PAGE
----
The claim that counsel was ineffective for failing to interview witnesses is meritless. The record only discloses three witnesses who were not interviewed; Mahaney, Blair and McCash. All three were called as defense witnesses to testify that they observed the fight outside the bar although they did not observe the actual stabbing. Each of the witnesses was a friend or acquaintance of the victim and each was originally endorsed as a state's witness. While the record is not specific on this point, defense counsel was apparently familiar with the substance of their testimony from statements obtained through discovery. The fact that defense counsel relied on outside information when he called them as witnesses is not "per se" deficient performance by an attorney. Stevenson v. State, 720 S.W.2d 10, 11-12 (Mo. App.1986). When a movant makes a claim that his attorney was ineffective because of failure to investigate or interview witnesses, he must show, among other things, that the testimony would have aided or improved movant's position. Garrett v. State, 727 S.W.2d 171, 176 (Mo.App.1987). The record before us is void as to what, if anything, a fuller investigation or further interviews would have disclosed.

Movant's final charge of ineffectiveness on the part of his trial attorney complains that counsel failed to request MAI-CR2d 3.52,[2] relating to impeachment by a *403 prior statement of a witness. That instruction is not mandatory and is required only if requested. See MAI-CR2d 3.52, Notes on Use 1.

Again, movant assumes the reason the trial counsel failed to request the instruction was because of negligence or incompetence. Sound, objective reasons exist for not giving such a limiting instruction. Had the instruction been given, jurors would not have been permitted to give Shackelford's first statement the effect of evidence. Defense counsel, as a matter of trial strategy, may have hoped the jury would not only disbelieve Shackelford's trial testimony, but would accept as true Shackelford's prior, inconsistent statement. An objectively reasonable choice not to submit such an instruction does not constitute ineffective assistance of counsel. Love v. State, 670 S.W.2d 499, 502 (Mo. banc 1984); Bannister v. State, supra.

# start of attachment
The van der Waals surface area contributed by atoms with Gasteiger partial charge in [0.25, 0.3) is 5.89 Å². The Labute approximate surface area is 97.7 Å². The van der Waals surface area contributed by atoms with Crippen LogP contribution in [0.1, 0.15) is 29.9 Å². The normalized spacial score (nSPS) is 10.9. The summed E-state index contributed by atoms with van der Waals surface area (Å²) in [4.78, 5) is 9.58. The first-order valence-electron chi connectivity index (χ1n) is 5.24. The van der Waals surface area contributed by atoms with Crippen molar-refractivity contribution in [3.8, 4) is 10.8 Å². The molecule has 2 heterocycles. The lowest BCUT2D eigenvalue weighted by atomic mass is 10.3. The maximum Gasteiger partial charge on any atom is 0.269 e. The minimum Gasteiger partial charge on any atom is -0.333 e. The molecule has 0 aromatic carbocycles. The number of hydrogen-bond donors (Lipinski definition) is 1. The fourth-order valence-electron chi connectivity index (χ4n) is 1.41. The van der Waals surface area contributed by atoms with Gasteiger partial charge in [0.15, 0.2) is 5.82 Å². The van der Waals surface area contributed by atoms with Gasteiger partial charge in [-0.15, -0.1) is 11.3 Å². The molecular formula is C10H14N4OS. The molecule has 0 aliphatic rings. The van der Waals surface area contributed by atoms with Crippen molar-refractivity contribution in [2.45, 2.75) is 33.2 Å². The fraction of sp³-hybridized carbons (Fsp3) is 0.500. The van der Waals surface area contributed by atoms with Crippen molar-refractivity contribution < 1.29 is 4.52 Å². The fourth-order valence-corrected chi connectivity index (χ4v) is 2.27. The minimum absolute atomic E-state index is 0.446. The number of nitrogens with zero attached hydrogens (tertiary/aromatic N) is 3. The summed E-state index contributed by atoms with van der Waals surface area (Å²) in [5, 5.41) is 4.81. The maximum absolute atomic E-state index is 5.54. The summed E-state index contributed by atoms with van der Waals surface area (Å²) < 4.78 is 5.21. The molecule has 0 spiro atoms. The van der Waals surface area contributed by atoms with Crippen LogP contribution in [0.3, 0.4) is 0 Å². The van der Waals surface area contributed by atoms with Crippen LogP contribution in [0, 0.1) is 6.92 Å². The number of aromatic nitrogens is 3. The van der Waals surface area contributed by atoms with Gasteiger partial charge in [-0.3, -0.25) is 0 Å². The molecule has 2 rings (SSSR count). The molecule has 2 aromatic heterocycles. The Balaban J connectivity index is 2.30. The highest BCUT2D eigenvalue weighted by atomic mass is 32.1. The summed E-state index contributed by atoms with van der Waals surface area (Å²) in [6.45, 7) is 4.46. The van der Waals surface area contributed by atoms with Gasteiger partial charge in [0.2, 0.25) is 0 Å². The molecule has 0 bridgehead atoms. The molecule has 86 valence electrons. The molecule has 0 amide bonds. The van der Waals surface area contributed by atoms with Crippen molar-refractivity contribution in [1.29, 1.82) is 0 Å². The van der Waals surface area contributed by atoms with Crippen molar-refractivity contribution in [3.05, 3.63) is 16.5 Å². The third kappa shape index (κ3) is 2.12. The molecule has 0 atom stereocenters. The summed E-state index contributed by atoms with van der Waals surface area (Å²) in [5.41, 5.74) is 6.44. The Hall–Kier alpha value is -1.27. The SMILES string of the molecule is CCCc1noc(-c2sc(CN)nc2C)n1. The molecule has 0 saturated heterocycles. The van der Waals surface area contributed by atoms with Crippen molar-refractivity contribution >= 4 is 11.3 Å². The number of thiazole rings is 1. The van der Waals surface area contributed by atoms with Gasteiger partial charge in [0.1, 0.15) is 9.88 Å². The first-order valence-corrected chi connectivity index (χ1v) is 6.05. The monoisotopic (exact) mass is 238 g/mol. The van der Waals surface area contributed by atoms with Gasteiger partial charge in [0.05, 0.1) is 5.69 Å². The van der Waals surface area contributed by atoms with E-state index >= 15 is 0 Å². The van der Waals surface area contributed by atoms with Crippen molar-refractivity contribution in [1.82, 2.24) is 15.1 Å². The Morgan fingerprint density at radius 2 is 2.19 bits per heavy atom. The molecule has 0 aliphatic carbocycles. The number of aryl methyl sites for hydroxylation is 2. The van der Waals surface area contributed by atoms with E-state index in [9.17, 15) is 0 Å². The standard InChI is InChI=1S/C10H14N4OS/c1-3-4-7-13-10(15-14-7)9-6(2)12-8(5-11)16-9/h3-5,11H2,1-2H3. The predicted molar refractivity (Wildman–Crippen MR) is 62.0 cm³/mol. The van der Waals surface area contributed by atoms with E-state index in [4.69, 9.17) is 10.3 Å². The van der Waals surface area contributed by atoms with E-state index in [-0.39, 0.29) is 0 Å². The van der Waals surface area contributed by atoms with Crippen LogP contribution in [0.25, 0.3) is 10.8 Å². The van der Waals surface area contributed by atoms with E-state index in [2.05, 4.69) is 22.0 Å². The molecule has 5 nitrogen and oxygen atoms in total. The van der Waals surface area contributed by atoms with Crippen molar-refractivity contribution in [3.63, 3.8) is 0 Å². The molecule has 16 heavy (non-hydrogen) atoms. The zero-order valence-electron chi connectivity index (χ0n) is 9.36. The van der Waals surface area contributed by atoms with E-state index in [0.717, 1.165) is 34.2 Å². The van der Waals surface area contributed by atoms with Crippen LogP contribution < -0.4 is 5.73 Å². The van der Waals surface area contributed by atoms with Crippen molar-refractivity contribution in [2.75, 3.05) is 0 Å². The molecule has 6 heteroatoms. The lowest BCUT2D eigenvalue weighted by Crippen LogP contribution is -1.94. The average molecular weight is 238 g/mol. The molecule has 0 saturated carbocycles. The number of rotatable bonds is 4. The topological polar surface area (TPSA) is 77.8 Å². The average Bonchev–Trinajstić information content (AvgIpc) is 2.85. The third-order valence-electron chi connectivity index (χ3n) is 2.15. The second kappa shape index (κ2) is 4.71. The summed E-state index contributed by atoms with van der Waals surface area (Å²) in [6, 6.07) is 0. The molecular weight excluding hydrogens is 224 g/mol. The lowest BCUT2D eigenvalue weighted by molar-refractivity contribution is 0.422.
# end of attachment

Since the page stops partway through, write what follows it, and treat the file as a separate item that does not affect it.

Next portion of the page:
Movant's argument also refers to the motion for continuance filed a few days prior to trial in which defense counsel sought a delay because of his illness, fatigue from other trials, and inability to interview unnamed witnesses. Movant also refers our attention to a statement of counsel during a bench conference in which counsel stated, "I certainly don't want to have to try this case a third time." From this evidence, movant concludes that counsel was ineffective.

Any fair reading of the trial transcript reveals that movant was skillfully and aggressively represented by an experienced attorney, notwithstanding the contents of the motion for continuance and the statement during the bench conference.

From what has been said, we have no trouble concluding that the motion court's findings were not clearly erroneous. The motion court was justified in finding that the admission of the testimony of Shackelford and Pasley and the failing to give the limiting instruction were no more than mere trial errors which were or should have been raised by direct appeal. Finally, the motion court did not err in finding that movant was effectively represented by counsel. The judgment is affirmed.

CROW, C.J., and GREENE, P.J., concur.

NOTES

[1] All references to rules are to Missouri Rules of Court, V.A.M.R.

[2] MAI-CR2d 3.52 states:

If you find and believe from the evidence that on some former occasion a witness made a statement (inconsistent) (consistent) (inconsistent or consistent) with his testimony in this case, you may consider such evidence for the purpose of deciding the believability of the witness and the weight to be given to his testimony. However, in deciding the guilt or innocence of the defendant, any prior statement of the witness must not be considered by you as evidence of the matters contained in the statement (except as to those matters admitted by the witnes to be true during his testimony in the case.)